Note: above rows are sourced from Korea Times. Read original article.
My study about Korean housing
Korean public housing history began in 1962. At this moment I do not have experience to distinguish public housing from private housing, all looks similar. Private developers are copy their designs each other, there are several types of “perfect” apartments, copy-pasted from one neighborhood to another. They pays attention to apartment efficiency rather to land usage efficiency or layout diversity or distinctive designs.
Construction ratio was slower than urbanization ratio, making Korea to have one of the most expensive real estate prices in 1980s. In 1991 the government realized that cannot resolve the housing shortage without adequate supply of land, started the Two Million Houses Construction Project, built ratio overtook demand and this kept prices steadily until today. Aimed to 2012 to reach 320 housing units per 1000 people. Source: http://www.housingfinance.org/uploads/Publicationsmanager/8611010705.pdf, nice research about housing construction.
As having a high-tech industry, the country is dominated by high-tech architecture with steel and glass buildings. Korean cities, together with Chinese cities, are the most monotonous cities in the world, every city have big apartment complexes with rows of identical buildings without any distinctive features. But this contribute to national equilibrium… and I still love it!
All blocks are narrow and have long apartments, with many rooms as possible on frontal facade. All blocks have the frontal facade oriented to south (or southwest or southeast), with other words, are not arranged with facades front-to-front and back-to-back, but front-to-back. Unlike the western world apartments, Korean apartments have no distinction between day and night areas, the living room and kitchen-dining room are nearly always placed in the center of apartment, while the bedrooms (4 bedrooms in average) are placed in each corner to enhance privacy. Some 4-room segmented blocks have 30 by 10 meters, all four rooms (living room and three bedrooms) are oriented to south facade, on the north facade are located only kitchen, bathrooms, staircase, and lift lobby.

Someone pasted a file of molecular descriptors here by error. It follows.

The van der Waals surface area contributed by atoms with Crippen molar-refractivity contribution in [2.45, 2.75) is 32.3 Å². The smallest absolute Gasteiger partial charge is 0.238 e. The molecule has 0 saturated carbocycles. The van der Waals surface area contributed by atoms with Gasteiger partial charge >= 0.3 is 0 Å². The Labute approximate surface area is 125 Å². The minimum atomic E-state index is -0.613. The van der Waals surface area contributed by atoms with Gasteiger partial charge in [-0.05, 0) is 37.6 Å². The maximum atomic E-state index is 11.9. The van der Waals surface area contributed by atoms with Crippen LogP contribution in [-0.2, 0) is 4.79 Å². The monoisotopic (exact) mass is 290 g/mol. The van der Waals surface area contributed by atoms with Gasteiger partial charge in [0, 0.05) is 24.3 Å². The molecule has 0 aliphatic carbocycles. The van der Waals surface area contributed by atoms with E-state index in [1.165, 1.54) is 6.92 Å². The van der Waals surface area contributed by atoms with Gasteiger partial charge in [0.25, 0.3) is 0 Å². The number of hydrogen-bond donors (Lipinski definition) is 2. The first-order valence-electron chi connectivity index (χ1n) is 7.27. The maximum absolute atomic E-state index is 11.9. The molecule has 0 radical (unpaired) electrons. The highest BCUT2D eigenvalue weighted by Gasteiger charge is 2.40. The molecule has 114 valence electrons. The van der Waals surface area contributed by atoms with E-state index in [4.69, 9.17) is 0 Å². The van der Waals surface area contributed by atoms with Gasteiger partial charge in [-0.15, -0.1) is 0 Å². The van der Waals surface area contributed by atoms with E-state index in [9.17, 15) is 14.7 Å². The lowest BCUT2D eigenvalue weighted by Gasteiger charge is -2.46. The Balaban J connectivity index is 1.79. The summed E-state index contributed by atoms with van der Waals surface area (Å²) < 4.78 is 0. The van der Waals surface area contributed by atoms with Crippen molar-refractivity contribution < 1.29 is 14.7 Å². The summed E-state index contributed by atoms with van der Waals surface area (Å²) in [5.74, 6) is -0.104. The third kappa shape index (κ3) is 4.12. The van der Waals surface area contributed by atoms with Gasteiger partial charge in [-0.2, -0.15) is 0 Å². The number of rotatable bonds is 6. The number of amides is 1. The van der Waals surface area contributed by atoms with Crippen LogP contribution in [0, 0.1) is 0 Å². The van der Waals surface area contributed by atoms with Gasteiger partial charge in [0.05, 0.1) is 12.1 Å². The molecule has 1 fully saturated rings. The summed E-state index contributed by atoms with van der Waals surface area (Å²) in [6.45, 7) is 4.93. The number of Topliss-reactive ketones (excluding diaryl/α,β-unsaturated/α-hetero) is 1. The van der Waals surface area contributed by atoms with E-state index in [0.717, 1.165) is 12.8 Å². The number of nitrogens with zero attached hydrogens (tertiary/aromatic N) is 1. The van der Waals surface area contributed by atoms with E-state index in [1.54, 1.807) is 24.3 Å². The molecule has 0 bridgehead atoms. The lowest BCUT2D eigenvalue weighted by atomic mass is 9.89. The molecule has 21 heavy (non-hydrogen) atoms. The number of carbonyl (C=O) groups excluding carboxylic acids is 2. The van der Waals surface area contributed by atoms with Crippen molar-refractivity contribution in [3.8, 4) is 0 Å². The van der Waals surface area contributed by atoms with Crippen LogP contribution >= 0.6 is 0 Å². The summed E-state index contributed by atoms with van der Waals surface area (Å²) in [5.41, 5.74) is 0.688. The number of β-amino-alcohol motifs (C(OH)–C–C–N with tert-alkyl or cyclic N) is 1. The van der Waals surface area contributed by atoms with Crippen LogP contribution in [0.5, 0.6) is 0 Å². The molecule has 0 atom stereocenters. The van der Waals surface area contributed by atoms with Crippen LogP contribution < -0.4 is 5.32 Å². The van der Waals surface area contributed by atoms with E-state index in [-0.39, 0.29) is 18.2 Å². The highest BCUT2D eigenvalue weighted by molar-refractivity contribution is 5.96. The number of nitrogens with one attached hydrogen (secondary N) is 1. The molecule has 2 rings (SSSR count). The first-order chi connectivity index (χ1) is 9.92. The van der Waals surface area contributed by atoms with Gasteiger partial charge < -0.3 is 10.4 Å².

Walls are probably load-bearing, I can guess this by lack of hacked walls in renovating apartments. Rooms are perfectly rectangular with no columns or beams protruding in rooms. Nice!
Apartment sizes were traditionally quoted in pyeong (1 pyong = 3.3 square meters), including walls and balconies, and surprising, for corridor-style blocks it include the common corridor area. Sometimes both floor areas with and without balconies are displayed. Except some recent private developers, all apartment dimensions are divisible by 30 cm, most by 90 cm too, for example 2.7×3.6 m and 3.6×4.5 m bedrooms. This is weird… and is not imperial system, because 1 feet would be 30.48 cm.
Standard floor to floor height is 2.70 meters, of which floor slab is 20 cm and many apartments come with false ceiling, thus the ceiling height is around 2.4 meters. Doors are tall almost reaching the ceiling, not like 2 meters doors in western countries.
Government regulate private developers thus they build apartments in some standard sizes: 18 py / 59 sqm, 25 py / 84 sqm, 33 py / 109 sqm, 40 py / 133 sqm, 50 py / 165 sqm. Until 1998 were some rules for developers to provide 70% of apartments to be under 85 sqm and 30% under 60 sqm. This caused an oversupply of tiny 84 sqm 4-room apartments, so the rule was removed (source: http://www.prres.net/proceedings/proceedings1998/Papers/kyung.pdf but this rule is dubious, I see many small complexes built in 1990s having all units over 100 sqm). These compact apartments have 4 rooms (3 bedrooms, small as 6-7 sqm) and a single bathroom, all in 84 sqm of which balconies are about 20 sqm. In case of the the 3-room (and smaller) apartments, the living room have sliding doors to be converted in a 3rd bedroom.